Sun, Apr 23, 2017 - Page 16 News List

US judge sentences VW to probation, oversight

Reuters, DETROIT, Michigan

A federal judge in Detroit on Friday sentenced Volkswagen AG (VW) to three years’ probation and independent oversight for the German automaker’s diesel emissions scandal as part of a US$4.3 billion settlement announced in January.

The plea agreement called for “organization probation,” in which the company would be overseen by an independent monitor.


The sentencing was one of the last major hurdles to Volkswagen moving past a scandal that led to the ousting of its chief executive officer and tarnished the company’s reputation worldwide.

“This is a case of deliberate and massive fraud,” US District Judge Sean Cox said in approving the settlement that required the automaker to make significant reforms.

He also formally approved a US$2.8 billion criminal fine as part of the sentence.

As well as accepting the agreement reached between Volkswagen and the US government, Cox rejected separate calls from lawyers representing individual Volkswagen customers for restitution.


The German automaker last month pleaded guilty to fraud, obstruction of justice and falsifying statements after admitting to installing secret software in 580,000 US vehicles.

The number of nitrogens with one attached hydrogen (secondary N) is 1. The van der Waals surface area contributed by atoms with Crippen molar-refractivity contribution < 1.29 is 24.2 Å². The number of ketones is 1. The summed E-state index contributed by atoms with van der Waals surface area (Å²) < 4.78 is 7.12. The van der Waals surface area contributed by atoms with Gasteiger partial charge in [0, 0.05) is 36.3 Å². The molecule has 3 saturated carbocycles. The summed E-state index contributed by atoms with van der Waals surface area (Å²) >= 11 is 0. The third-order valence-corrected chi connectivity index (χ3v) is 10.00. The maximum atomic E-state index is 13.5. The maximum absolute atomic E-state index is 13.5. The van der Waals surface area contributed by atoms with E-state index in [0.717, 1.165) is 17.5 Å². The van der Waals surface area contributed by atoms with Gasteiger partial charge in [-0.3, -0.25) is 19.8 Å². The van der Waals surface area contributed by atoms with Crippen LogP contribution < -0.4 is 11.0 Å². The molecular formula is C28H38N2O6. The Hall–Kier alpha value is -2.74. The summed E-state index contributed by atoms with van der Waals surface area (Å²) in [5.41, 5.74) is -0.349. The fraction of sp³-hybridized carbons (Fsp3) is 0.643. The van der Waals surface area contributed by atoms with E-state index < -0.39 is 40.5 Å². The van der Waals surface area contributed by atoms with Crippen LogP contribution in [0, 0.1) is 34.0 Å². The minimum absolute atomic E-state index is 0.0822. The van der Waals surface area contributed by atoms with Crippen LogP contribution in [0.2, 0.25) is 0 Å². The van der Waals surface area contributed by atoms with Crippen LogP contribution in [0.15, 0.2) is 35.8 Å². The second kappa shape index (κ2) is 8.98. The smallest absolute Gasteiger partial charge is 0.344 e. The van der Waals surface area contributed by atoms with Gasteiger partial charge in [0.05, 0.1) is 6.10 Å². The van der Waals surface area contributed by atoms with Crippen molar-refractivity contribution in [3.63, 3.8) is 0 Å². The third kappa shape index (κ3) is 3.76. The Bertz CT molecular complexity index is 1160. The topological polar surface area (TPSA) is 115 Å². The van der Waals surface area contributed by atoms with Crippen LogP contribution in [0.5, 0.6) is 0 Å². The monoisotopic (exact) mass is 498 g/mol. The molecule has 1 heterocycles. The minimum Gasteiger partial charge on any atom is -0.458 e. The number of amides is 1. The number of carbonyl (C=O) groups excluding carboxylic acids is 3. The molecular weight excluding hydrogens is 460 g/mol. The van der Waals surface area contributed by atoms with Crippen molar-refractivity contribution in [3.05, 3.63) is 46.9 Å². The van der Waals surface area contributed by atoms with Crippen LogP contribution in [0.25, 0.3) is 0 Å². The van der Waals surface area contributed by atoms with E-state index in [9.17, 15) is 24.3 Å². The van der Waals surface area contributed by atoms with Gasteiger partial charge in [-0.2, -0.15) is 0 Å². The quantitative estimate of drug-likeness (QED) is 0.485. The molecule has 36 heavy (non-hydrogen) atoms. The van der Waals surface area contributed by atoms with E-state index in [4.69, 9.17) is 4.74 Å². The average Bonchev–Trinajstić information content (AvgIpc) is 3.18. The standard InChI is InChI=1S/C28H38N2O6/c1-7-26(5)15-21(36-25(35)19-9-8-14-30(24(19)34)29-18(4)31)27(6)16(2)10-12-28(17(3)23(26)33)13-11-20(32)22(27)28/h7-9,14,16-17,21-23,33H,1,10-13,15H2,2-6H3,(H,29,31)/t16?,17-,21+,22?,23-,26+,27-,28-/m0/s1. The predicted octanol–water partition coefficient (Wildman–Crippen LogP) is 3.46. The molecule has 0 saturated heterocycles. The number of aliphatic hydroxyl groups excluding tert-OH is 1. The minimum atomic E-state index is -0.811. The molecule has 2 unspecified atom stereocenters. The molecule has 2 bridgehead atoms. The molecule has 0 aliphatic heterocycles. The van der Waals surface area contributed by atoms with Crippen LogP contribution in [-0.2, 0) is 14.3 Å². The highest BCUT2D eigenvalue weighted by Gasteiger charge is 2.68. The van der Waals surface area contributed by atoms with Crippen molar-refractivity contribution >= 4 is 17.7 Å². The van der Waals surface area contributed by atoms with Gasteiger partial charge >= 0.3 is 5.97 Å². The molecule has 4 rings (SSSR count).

Since the September 2015 disclosure that it intentionally cheated on emissions tests for at least six years, the company has agreed to spend up to US$25 billion in the US to address claims from owners, environmental regulators, states and dealers and to make buyback offers.

Speaking on behalf of Volkswagen, general counsel Manfred Doess said the company “deeply regrets the behavior that gave rise to this case. Plain and simple, it was wrong.”

The US Department of Justice on Friday announced that it had selected former deputy US attorney general Larry Thompson to serve as the company’s independent monitor.


The department has charged seven current and former Volkswagen executives with crimes related to the scandal. One executive is in custody and awaiting trial and another pleaded guilty and agreed to cooperate.

US prosecutors in January said that five of the seven are believed to be in Germany.

They have not been arraigned.

German prosecutors also are conducting a criminal probe of Volkswagen’s excess diesel emissions.

“We have worked tirelessly to address the misconduct that took place within our company and make things right for our affected customers,” the company said in a statement on Friday. “Volkswagen today is not the same company it was 19 months ago.”

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